Taylor Garner ‘20 and Catherine Stallsmith ‘22 selected for The Payne Graduate Fellowship

Garner and Stallsmith are the first Elon students to receive the USAID Donald M. Payne International Development Graduate Fellowship and will join the nationally-selective cohort of just 30 fellows.

Elon alumnae Taylor Garner ‘20 and Catherine Stallsmith ‘22 have been named recipients of The USAID Donald M. Payne International Development Graduate Fellowship Program. They are the first Elon students to be awarded this prestigious fellowship, which received over 500 applications this year for only 30 spots.

The Payne Fellowship Program seeks to attract outstanding individuals interested in pursuing careers in the Foreign Service of the U.S. Agency for International Development (USAID). The fellowship includes funding for a two-year master’s program in a field related to international affairs, two paid summer internship placements (one in Washington, D.C. and one abroad), and five years of contractual employment with the USAID as a Foreign Service Officer upon completion of the program.

Taylor Garner ’20

“I have always wanted to pursue a career in international development and I’ve always dreamed of working as a Foreign Service Officer for the United States,” Garner said. “This fellowship is a marriage of both of these dreams. I am particularly excited to continue living and working abroad and meeting new people and furthering my understanding of different cultures.”

At Elon, Garner majored in international and global studies, with minors in history and economics. Her early experiences with living abroad, as well as her undergraduate research project focused on women’s intergenerational memories of political violence in Argentina and Palestine, prepared her to succeed in a post-graduate role with UN-Habitat in Ecuador, where she currently serves as the UN-Habitat Youth 2030 Cities Coordinator for Colombia and Ecuador.

For Catherine Stallsmith ’22, who graduated from Elon with a degree in political science, working with the USAID is a matter of global importance. “USAID Administrator Samantha Power says, ‘Our fates are connected to the fates of people everywhere,’” Stallsmith said. “I firmly believe that this philosophy is important when acknowledging foreign aid; improving the lives of others does not just serve those who we work alongside, but it improves our systems in the United States as well. I am hoping to be a Crisis, Stabilization, and Governance (CSG) officer when I begin my career.”

Catherine Stallsmith ’22

Like Garner, Stallsmith spent her formative years abroad, which she cites as the driving factor behind her pursuit of international work. When COVID-19 disrupted Catherine’s plans to study abroad at Elon, she pursued an internship in Washington, D.C. working as an International Policy and Diplomacy Fellow for the United Macedonian Diaspora (UMD).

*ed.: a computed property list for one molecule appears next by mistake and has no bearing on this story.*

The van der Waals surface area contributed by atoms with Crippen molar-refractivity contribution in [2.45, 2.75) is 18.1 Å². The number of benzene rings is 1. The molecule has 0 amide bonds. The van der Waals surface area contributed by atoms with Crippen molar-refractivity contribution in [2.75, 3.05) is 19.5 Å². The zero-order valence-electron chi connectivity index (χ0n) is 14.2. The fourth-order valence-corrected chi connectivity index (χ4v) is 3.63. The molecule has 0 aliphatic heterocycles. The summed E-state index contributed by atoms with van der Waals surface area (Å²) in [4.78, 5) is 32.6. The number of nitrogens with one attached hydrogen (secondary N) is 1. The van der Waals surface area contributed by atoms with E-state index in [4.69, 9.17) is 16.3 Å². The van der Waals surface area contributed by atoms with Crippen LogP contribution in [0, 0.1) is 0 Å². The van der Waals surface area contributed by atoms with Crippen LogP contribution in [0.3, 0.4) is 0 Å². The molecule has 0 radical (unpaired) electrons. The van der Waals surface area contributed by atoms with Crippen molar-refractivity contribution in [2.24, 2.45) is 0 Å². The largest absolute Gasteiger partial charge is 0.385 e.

She remained in Washington, D.C. following graduation and currently serves as the Civics Partnerships Coordinator at the U.S. Chamber of Commerce Foundation.

Both Garner and Stallsmith will enroll in graduate programs focused on international relations this fall following the completion of their first summer internships in Washington, D.C.

In addition to the Payne Fellowship, both were named finalists for the Fulbright U.S. Student Program in past years: Garner to teach English in Colombia, and Stallsmith to teach English in North Macedonia. The former had her grant canceled to due to the COVID-19 pandemic, and the latter declined for a job opportunity.

Furthermore, current Elon student Emerson Wells ’23 was named a finalist and eventual alternate for the Payne Fellowship. Emerson has also been named a semi-finalist for the Fulbright U.S. Student Program and a finalist for Princeton in Africa. She is awaiting final results for both awards.

When asked what advice they have for Elon students and alumni interested in applying for Payne and other fellowships, Garner and Stallsmith shared the following pieces of advice.

“Do it,” Garner said simply. “If you are interested in international studies and want to figure out how to live and work abroad, this is an amazing opportunity. And even if it doesn’t work out, you’ll have had the chance to work with Dr. Cahill and Nicole which makes it more than worth it!”

Stallsmith shared, “Be yourself, and don’t try to curate any of your experiences to be what you think folks want to hear – be honest, and that will shine through more than anything else.”

To learn more about The USAID Donald M. Payne International Development Graduate Fellowship Program and other nationally competitive awards like the Fulbright U.S. Student Program, visit the National and International Fellowships Office’s website.